dig in


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Related to dig in: dig into

dig in

 (to something )
1. Lit. to use a shovel to penetrate a mass of something. He dug into the soft soil and made a hole for the roots of the bush. He grabbed a shovel and dug in where he thought the tree ought to go.
2. Fig. to begin to process something; to go to work on something. I have to dig into all these applications today and process at least half of them. fed got out the stack of unanswered mail and dug in.
3. Fig. to begin to eat food. We dug into the huge pile of fried chicken. I stuck the corner of my napkin in my collar and dug in.
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dig someone or something in something

to poke someone or something in something, such as the ribs, the side, the cheek, etc. He dug Wally in the ribs as he finished telling the joke. Jed dug the cow in its side with a stick, trying to make it move into the barn.
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dig in

to start eating, esp. with enthusiasm Jack tossed some salt and pepper on the omelet and dug in.
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dig in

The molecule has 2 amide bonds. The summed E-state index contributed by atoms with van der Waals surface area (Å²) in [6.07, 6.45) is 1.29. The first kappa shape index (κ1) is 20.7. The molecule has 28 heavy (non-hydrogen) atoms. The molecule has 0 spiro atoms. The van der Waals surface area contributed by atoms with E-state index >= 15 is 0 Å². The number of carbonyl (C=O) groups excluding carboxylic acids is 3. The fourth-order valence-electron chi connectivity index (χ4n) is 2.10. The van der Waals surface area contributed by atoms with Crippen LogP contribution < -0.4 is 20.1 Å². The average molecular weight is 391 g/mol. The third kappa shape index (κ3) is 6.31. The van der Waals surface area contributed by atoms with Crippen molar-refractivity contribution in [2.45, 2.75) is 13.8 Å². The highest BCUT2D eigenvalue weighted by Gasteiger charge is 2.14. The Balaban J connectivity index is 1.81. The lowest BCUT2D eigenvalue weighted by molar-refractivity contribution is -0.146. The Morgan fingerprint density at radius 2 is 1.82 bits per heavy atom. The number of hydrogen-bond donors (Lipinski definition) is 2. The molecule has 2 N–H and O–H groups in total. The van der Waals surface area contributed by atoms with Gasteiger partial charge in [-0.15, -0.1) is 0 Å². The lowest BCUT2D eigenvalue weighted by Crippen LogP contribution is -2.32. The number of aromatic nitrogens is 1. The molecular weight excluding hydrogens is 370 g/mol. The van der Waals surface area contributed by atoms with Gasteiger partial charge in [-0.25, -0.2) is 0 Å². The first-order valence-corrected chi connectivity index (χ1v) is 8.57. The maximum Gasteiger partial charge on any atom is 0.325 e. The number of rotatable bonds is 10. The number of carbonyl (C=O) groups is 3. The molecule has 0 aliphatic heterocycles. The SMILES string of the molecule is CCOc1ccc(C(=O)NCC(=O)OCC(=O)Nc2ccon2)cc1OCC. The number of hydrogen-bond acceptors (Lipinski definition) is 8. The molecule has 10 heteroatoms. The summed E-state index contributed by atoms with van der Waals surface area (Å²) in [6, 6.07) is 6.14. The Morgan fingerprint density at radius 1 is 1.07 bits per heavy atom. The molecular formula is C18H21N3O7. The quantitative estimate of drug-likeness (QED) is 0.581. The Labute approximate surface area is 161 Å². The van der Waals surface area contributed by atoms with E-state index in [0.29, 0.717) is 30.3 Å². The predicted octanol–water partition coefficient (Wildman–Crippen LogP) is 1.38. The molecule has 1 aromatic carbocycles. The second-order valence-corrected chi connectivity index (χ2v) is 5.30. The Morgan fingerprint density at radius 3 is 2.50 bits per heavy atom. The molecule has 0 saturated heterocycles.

1. Excavate trenches to defend oneself in battle and hold one's position, as in The battalion dug in and held on. This usage gained currency in the trench warfare of World War I. [Mid-1800s]
2. Also, dig in one's heels. Adopt a firm position, be obstinate and unyielding. For example, Arthur refused to argue the point and simply dug in, or The dog dug in its heels and refused to move. [Colloquial; late 1800s]
3. Begin to work intensively, as in If we all dig in it'll be done before dark. [Colloquial; second half of 1800s]
4. Also, dig into. Begin to eat heartily, as in Even before all the food was on the table they began to dig in, or When the bell rang, the kids all dug into their lunches. [Colloquial; early 1900s]
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dig in

v.
1. To plunge the hands into something, especially to search for something: Dig in your pockets for some change.
2. To push something into some other thing: The robbers dug a gun in my back and demanded my wallet.
3. To dig trenches for protection: The troops dug in and waited for the enemy to attack.
4. To hold on to something stubbornly, as to a position; entrench oneself: The two sides have dug in and refuse to compromise.
5. To begin to work intensively: I gathered all the materials for the project and dug in.
6. To begin to eat heartily: As soon as everyone got their food, we dug in.
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